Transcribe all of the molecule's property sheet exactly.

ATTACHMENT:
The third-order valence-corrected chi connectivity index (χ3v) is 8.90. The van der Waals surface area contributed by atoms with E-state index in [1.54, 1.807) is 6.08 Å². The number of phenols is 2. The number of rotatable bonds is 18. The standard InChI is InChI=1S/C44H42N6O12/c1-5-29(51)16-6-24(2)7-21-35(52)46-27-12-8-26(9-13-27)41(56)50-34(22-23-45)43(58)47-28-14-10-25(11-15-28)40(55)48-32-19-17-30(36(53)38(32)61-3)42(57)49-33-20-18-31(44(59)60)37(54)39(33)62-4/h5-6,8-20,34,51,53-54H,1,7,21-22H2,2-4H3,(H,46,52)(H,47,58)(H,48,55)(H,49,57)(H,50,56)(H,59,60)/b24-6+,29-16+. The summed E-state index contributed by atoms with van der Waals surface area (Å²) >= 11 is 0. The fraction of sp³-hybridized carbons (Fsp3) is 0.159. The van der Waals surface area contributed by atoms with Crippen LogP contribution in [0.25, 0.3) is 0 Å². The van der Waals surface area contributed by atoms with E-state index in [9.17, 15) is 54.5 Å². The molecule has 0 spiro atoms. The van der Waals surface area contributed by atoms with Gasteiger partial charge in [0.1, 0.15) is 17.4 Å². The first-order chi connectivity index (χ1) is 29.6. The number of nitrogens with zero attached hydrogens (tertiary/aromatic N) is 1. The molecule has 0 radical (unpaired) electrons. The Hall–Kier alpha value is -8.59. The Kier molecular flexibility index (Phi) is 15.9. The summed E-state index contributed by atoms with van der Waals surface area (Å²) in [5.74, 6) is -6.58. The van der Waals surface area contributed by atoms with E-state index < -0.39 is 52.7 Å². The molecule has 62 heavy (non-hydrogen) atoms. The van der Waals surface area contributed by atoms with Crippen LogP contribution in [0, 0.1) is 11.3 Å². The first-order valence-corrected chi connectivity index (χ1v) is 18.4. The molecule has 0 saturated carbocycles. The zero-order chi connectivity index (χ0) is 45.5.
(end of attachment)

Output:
The third-order valence-corrected chi connectivity index (χ3v) is 8.90. The van der Waals surface area contributed by atoms with E-state index in [1.54, 1.807) is 6.08 Å². The number of phenols is 2. The number of rotatable bonds is 18. The standard InChI is InChI=1S/C44H42N6O12/c1-5-29(51)16-6-24(2)7-21-35(52)46-27-12-8-26(9-13-27)41(56)50-34(22-23-45)43(58)47-28-14-10-25(11-15-28)40(55)48-32-19-17-30(36(53)38(32)61-3)42(57)49-33-20-18-31(44(59)60)37(54)39(33)62-4/h5-6,8-20,34,51,53-54H,1,7,21-22H2,2-4H3,(H,46,52)(H,47,58)(H,48,55)(H,49,57)(H,50,56)(H,59,60)/b24-6+,29-16+. The summed E-state index contributed by atoms with van der Waals surface area (Å²) >= 11 is 0. The fraction of sp³-hybridized carbons (Fsp3) is 0.159. The van der Waals surface area contributed by atoms with Crippen LogP contribution in [0.25, 0.3) is 0 Å². The van der Waals surface area contributed by atoms with E-state index in [9.17, 15) is 54.5 Å². The molecule has 0 spiro atoms. The van der Waals surface area contributed by atoms with Gasteiger partial charge in [0.1, 0.15) is 17.4 Å². The first-order chi connectivity index (χ1) is 29.6. The number of nitrogens with zero attached hydrogens (tertiary/aromatic N) is 1. The molecule has 0 radical (unpaired) electrons. The Hall–Kier alpha value is -8.59. The Kier molecular flexibility index (Phi) is 15.9. The summed E-state index contributed by atoms with van der Waals surface area (Å²) in [5.74, 6) is -6.58. The van der Waals surface area contributed by atoms with E-state index < -0.39 is 52.7 Å². The molecule has 62 heavy (non-hydrogen) atoms. The van der Waals surface area contributed by atoms with Crippen LogP contribution in [0, 0.1) is 11.3 Å². The first-order valence-corrected chi connectivity index (χ1v) is 18.4. The molecule has 0 saturated carbocycles. The zero-order chi connectivity index (χ0) is 45.5.